True enough, but still, you've gone and quoted Hess's Law here as well, but still -- in practical terms, how will the "energy" be put into the reaction? Do you mean simply thermal energy?
Like for K2O(s)->2K+(g) +O2-(g), C(s)->C(g) energy is absorbed and in O2-(g)+C(g)->CO(g)+2e, 2K+(g)+2e->2K(g) and K(g)->K(s) energy is being released?
But actually I'm not too sure where the energy goes.. Do some of these reaction have an activation energy? Because in boiling/solidification I don't think there's an activation energy right?
And for my O2-(g)+C(g)->CO(g)+2e it should be simplified to O2-(g)->O+2e and C+O->CO so I'm not sure if these 2 reactions here have an activation energy too.
I'm thinking this step by step process should be split into the bond breaking part of the reaction (which adds up to activation energy) and the bond forming part of the reaction (which adds up to the reverse activation energy).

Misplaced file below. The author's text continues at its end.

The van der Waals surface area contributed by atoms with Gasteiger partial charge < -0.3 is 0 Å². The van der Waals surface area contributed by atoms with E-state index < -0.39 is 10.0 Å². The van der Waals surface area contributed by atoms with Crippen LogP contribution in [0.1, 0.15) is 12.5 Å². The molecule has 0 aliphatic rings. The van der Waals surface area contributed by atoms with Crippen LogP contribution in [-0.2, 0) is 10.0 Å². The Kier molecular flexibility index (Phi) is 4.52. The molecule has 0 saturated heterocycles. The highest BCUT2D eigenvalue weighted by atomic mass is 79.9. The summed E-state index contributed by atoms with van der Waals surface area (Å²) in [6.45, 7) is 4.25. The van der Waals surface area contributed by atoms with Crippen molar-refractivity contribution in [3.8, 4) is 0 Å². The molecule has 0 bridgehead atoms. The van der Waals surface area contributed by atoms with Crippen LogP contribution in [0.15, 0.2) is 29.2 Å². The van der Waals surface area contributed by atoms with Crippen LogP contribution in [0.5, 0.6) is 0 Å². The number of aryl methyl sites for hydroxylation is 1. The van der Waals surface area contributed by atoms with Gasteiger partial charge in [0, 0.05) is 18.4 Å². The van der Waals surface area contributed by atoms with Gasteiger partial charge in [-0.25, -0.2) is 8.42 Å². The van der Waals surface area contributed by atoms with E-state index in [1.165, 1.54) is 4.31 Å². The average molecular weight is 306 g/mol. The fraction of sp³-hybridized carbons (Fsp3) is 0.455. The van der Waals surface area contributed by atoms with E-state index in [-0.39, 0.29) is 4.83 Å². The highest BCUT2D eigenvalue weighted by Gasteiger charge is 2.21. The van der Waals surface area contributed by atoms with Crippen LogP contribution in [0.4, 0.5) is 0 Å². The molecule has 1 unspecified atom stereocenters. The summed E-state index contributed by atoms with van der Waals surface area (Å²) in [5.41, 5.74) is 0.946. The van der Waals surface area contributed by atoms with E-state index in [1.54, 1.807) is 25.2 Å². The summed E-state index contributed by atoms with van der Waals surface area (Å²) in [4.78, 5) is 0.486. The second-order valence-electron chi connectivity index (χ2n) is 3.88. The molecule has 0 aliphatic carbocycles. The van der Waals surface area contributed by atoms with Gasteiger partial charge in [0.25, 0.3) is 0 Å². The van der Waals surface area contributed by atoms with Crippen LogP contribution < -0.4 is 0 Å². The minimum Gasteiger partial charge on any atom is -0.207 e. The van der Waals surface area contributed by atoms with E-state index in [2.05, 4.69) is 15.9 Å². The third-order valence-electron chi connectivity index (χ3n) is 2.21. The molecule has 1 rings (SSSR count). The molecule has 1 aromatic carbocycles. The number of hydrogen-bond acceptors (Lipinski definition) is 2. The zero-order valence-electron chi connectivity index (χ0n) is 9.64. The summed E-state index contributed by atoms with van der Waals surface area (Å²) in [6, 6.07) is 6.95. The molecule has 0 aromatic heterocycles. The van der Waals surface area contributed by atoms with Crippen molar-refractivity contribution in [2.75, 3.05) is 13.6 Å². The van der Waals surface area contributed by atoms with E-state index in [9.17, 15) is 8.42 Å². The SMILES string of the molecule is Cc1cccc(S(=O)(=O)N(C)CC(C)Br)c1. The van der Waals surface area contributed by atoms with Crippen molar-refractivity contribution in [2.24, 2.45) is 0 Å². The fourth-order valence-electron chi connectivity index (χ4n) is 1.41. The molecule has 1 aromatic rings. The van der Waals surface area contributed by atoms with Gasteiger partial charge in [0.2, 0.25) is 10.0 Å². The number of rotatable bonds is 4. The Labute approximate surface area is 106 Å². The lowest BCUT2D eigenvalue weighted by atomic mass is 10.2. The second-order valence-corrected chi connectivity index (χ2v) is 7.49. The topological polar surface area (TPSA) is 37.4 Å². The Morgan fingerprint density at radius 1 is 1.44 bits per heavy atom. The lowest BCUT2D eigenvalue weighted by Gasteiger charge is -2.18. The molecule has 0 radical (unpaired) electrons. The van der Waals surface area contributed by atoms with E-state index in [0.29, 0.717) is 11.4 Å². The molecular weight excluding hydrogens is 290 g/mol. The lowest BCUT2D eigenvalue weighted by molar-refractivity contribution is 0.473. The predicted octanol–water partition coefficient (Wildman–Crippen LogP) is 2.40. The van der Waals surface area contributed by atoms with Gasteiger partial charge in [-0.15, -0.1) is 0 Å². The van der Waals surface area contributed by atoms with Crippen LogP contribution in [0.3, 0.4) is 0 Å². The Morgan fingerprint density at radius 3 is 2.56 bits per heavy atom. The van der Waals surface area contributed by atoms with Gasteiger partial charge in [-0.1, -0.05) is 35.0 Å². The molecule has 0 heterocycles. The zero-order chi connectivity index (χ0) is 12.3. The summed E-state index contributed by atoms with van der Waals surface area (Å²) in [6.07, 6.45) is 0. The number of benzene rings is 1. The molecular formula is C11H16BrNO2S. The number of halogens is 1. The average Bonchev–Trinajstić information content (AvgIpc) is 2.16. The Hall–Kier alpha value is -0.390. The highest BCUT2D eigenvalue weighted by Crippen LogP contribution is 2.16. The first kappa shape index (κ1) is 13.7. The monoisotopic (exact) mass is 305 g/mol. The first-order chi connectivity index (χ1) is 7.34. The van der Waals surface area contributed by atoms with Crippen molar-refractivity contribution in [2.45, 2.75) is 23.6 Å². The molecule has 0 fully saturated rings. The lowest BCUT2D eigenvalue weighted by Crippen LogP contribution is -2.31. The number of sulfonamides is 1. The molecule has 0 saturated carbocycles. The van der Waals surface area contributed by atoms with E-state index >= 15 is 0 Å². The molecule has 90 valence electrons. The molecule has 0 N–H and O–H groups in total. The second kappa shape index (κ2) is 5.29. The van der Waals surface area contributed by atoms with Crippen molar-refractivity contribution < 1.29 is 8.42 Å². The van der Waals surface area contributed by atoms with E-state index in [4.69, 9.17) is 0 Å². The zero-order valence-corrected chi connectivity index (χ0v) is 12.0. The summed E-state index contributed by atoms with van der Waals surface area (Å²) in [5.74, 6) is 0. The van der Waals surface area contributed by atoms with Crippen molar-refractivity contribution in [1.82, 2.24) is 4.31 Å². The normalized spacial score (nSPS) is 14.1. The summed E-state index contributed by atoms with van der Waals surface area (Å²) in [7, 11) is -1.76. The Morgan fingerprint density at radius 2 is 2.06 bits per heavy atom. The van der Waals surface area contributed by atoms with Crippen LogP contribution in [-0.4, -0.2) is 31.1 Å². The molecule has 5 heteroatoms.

So I would guess that energy is being put in to the bond breaking components of the reaction like this: http://postimg.org/image/6ufkwqa9d/
That's why I don't see why I can't use carbon for these reactions. Didn't carbon only increase the activation energy (cos i have to turn it into a gas) and also give out some energy (when it reformed CO). So thinking about this now if i were to just decompose 2K2O->4K+O2, then my activation energy would be smaller as now bond breaking or activation energy would just be: 2K2O(s)->4K+(g)+2O2-(g), 2O2-(g)->2O(g)+4e and bond forming would be: 4K+(g)+4e->4K(g), 4K(g)->4K(s) and 2O(g)->O2(g). So in this reaction won't the activation energy be smaller?
Hmm this is pretty confusing now.. I don't see the need for carbon besides it giving out energy with a reaction with an oxygen atom. Could you explain my misconceptions here? Thanks